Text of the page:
To stay true to our vision and mission, comments on our platform:
- Raise the quality of the conversation
- Are accurate
- Honor families and peoples – in all their expressions
- Are informed, empowered, and respectful
2. TIPS FOR COMMUNICATING
Some of the information on our page could be triggering for some people! We’d like to share these tips for communication from our colleague Cristen Pascucci at Birth Monopoly [shared with permission]:
“If you feel your heart racing, your head a little fizzy, very emotional, or overwhelmed by memories, you may be experiencing a trigger. It is usually a good idea to sit in that trigger and feel what you are feeling rather than reacting out to others in that moment. Triggers can be very powerful opportunities for us to address where we need healing, and they can also be damaging when we speak out of them in our hurt.
It is helpful to identify when someone else is acting out of a trigger, and respond by giving them space to process rather than pushing back on their trigger. For example, if someone says, “You should just be happy your baby is healthy and not complain! I had an episiotomy without consent and I didn’t like it but my baby is just fine!” it is usually more useful to simply validate their experience than to argue their comment about you. Like: “I’m glad to hear your baby is healthy, and sorry to hear something was done to your body without your permission.”
It is healing for others when you show that you are listening and hearing rather than trying to advise or fix them.
It’s okay to be wrong and to be vulnerable. It is a good way to build trust and facilitate productive conversation by acknowledging you were wrong and/or were feeling triggered or vulnerable.
It can feel really good to take back your time by walking away from a conversation.”
3. GENDER INCLUSIVITY
Evidence Based Birth® incorporates gender neutral language in the materials that we produce. We affirm and respect that some pregnant and birthing people do not gender identify as women and we strive to accurately reflect this diversity in the language that we use. We also acknowledge that many people giving birth do gender identify as women, and for this reason we have retained gender-specific language as well. We hope that you find our use of language to be both balanced and inclusive.
We accept comments that seek understanding and more information, but comments that express homophobia, transphobia, intolerance, and/or hateful language will be blocked and the commentator banned.
We have zero tolerance for any racist comments or any comments that may make Black, Indigenous, and People of Color feel unwelcome, devalued, or attacked. Racist comments and “color blind” language will be blocked and the commentator banned. Speech denying the existence of health inequities or questioning the impact of racism on health outcomes will be deleted and/or racism will be deleted, and we reserve the right to ban any commentator.
If you ask a question about the research on racism, and we recommend you do the work to learn more, but you respond without doing any further research/self-education, then we reserve the right to delete any future comments from you.
Please remember that we have Black and Brown team members (some of them who moderate our social media platforms), as well as many valued members of our community who identify as Black and Brown, and we will not compromise their safety by permitting comments that deny the impact of racism.
Note: *RACISM* and white supremacy are the cause of any racial disparities. And remember that there ARE known solutions – Black birth professionals and Black families hold the key!!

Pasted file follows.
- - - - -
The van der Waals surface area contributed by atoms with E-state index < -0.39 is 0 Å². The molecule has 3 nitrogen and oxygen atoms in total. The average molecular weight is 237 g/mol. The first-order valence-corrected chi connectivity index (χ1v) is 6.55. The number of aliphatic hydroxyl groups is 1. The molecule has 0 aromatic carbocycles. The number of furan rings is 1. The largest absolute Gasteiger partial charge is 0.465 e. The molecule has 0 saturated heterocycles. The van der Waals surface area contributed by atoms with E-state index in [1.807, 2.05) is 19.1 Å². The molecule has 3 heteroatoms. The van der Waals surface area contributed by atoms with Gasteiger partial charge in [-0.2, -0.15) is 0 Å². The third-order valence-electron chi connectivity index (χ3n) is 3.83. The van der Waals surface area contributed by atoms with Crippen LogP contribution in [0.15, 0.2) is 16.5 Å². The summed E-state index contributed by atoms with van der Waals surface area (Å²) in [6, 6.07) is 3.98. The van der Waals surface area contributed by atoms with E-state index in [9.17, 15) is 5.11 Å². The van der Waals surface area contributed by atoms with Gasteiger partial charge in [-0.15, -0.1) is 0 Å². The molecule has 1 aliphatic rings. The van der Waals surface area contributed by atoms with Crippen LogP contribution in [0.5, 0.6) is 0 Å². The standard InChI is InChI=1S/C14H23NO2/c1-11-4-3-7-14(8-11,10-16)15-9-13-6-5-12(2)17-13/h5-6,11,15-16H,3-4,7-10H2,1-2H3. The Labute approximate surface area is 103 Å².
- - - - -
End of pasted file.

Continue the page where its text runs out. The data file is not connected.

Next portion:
If you are willing to take on the work of anti-racism, we have an ongoing collection of resources here: Birth Justice Resources from Evidence Based Birth®
5. REMOVAL FROM PLATFORM
Evidence Based Birth® does not delete or ban people on social media, or block their comments on the website, merely because we disagree with someone. We may do so around the following:
- Consistently posting statements or links that are factually incorrect
- Statements or links that perpetuate harmful beliefs around racism, sexism, homophobia, or transphobia
- Using hate speech
- Denying the humanity of others
- Denying the existence of health inequities or questioning the impact of racism on health outcomes
- Refusing to self-educate about racism when we recommend that you do so
- Multiple commenters targeting or ganging up on someone
6. INFORMED CHOICE
You can choose or refuse to follow this page. We provide information; you have the choice to view what we share or not.
In the days following George Floyd’s murder, I had the honor of connecting with Ihotu Ali, MPH, LMT, CLC, an EBB Professional Member and the co-founder of the Minnesota Healing Justice Network, about their work on the front lines in Minneapolis. Ihotu and other members of the Minnesota Healing Justice Network, including Daniela Montoya-Barthelemy, MPH; Shayla Walker; Rhonda Fellow, CD (DONA), EBB Instructor; and Jennifer Almanza, DNP, APRN, CNM, made the following suggestion:
EBB should work to make the research evidence on racism and maternal health more readily accessible to our audience.
We greatly appreciate the suggestion from the members of the Minnesota Healing Justice Network. Moving forward you can expect EBB to regularly share especially poignant research findings about Black maternal health.
Please remember that *RACISM* and white supremacy are the cause of any racial disparities. And remember that there ARE known solutions… Black midwives, Black doulas, and Black nurses hold the key!! Black midwives such as Jennie Joseph and Uzazi Village and Mamatoto Village and Jamaa Birth Village, and San Antonio Nurse Midwife, among so many others, are living proof that we can eliminate and reduce disparities under their leadership. Read and share the research, but recognize the opportunities for justice and equity.